Origin of acetic acid in wines made by carbonic maceration

The aim of this work was to determine the optimal conditions for the production of carbonic maceration (CM) wines on a small scale. For this purpose, wines were made in 300 L tanks at room temperature, generating anaerobiosis by means of exogenous CO2 for the first three days. However, and probably due to the fact that the optimal temperature of 32ºC was not reached spontaneously and an adequate anaerobiosis was not achieved, the wines were altered. This could have been caused by the shortage of yeasts and the high population of bacteria in the liquid phase of the tanks, but also by deviations of the anaerobic metabolism within the whole grapes, since at the time of pressing the must contained within the berries had very high concentrations of ethanal and acetic acid.

Until now it was known that MC wines tend to have a higher volatile acidity than those made by destemming and crushing (DC) due to the higher development of lactic bacteria during vatting and their moderate degradation of sugars. In this study, it was also observed that when the conditions in the tanks are not adequate, there is also a greater accumulation of acetic acid inside the whole grapes, which can contribute to increasing the volatile acidity of the wines.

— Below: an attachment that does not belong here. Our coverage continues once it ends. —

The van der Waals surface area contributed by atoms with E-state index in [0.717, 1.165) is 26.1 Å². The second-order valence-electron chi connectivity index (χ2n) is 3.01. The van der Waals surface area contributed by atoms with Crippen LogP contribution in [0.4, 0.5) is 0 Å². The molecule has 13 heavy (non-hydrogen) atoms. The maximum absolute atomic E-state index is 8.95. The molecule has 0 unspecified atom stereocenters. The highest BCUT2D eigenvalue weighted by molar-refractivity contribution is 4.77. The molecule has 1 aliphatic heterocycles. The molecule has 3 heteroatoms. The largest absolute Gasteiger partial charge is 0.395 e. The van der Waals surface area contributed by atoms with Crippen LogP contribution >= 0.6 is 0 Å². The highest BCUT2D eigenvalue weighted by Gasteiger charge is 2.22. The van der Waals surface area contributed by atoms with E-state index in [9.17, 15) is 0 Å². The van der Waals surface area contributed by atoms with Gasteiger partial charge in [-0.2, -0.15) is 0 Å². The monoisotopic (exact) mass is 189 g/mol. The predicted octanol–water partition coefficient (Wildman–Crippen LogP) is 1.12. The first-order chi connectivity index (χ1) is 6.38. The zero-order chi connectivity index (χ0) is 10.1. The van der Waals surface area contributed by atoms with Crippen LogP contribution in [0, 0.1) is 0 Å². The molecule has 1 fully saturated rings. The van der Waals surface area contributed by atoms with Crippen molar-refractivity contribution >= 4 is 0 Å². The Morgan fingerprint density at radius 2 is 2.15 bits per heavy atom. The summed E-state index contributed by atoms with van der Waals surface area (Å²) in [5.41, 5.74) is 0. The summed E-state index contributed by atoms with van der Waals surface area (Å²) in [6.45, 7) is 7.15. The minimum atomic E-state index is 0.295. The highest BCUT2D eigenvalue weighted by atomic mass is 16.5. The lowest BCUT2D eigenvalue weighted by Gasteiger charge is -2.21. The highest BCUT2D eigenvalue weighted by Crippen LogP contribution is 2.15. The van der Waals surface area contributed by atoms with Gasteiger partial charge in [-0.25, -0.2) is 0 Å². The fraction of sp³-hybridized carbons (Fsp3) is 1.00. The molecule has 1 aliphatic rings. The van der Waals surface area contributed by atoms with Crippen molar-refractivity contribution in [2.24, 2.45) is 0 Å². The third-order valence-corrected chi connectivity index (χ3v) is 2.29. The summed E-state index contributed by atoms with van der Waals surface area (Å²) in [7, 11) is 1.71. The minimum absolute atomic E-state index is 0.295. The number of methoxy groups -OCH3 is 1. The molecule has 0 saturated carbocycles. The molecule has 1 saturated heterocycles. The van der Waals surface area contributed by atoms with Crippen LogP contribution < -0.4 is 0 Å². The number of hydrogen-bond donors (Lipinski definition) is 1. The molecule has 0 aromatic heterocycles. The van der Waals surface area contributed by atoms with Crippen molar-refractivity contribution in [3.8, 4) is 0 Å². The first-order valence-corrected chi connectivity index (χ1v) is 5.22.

This work showed that, unlike DC vinification, it is very difficult to make carbonic maceration wines in small volumes following the methods used in industrial wineries. In these vinifications there is a high risk of deviation of both alcoholic fermentation of the must and intracellular fermentation in whole grapes.

More information:
Pilar Santamaría, Lucía González-Arenzana, Rocío Escribano-Viana, Patrocinio Garijo, Rosa López, Susana Sanz, Ana Rosa Gutiérrez. Difficulties associated with small-scale production of carbonic maceration wines (Fermentation 2022, 8(1), 27;